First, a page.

Just don't expect all of Mojave to take part. From the beginning, this gold-rush town has been an ambivalent capital of civilian test aviation - a town that still, in many ways, looks west for its identity to the railroad tracks that skirt downtown, rather than east to the airfield. After all, it is a place where sonic booms are familiar enough that they could be on the lunch menu - and they engender no great affection. Along downtown's three-stoplight stretch of Route 14, where the dry desert winds play on metal with a devilish skree, there are two signs for July's Tattoo Expo, but not a single mention of Rutan's launch.
"Most of the people have been here ever since dirt was made," says Hudson, stroking his grizzled mustache with a smile. "They don't realize the significance."
The significance, say experts, is in how it changes perceptions about space. Alone, a successful launch Monday would not move humanity all that much closer to the "2001" society of spinning space stations. To establish a true civilian presence in outer space, companies would need to discover a cheap, reliable means of entering Earth's orbit - and Rutan's effort falls far short of that. In fact, it reaches only slightly more than half the altitude Alan Shepard reached in America's first space flight.
Yet, in time, Monday's flight could prove as significant as Shepard's 15-minute suborbital fling 43 years ago, some say, especially with President Bush's plan to shift more space programs to private business.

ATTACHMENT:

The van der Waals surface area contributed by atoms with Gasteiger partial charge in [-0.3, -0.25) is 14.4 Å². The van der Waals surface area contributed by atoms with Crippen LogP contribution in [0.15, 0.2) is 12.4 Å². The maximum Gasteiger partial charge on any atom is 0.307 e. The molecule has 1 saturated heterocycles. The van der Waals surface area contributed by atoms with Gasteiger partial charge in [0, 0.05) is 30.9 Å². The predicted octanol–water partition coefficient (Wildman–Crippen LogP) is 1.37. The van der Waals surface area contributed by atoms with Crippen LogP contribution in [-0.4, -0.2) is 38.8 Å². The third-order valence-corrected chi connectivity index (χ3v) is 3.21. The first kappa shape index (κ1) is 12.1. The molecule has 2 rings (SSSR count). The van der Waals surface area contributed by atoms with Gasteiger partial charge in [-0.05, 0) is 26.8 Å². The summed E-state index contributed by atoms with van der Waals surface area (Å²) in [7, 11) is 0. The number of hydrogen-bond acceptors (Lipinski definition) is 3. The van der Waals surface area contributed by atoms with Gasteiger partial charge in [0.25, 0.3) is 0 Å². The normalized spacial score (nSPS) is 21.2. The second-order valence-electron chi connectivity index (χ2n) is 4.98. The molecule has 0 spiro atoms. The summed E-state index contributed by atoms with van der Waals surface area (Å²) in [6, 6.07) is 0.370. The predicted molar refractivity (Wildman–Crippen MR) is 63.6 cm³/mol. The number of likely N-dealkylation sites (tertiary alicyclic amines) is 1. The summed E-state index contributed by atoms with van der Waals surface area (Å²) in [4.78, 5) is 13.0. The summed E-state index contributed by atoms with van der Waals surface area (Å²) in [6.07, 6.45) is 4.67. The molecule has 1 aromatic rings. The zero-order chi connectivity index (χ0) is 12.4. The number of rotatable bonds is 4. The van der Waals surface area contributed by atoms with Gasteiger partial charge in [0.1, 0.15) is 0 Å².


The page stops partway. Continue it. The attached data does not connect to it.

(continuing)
"It represents a major turning point in our ability to live and work in space," says Howard McCurdy, a space-flight historian at American University in Washington. "It represents a transfer of responsibility from government to commercial organizations, and in that sense space becomes a part of the earth."
In the immediate future, space tourism is likely to be limited to $100,000 space shots. Hundreds pay similar amounts to scale Mount Everest every year, and those who have been to space say the experience is like no other.
"A lot of them have this sense that there's some experience that occurs, some perspective they get on life and Earth, by going away from it and looking back at it," says Dr. Crawley. "They tend to be more introspective, more interested in getting all of the people on the planet to work together.... Maybe that'll come about."
• Staff writer Elizabeth Armstrong contributed to this report.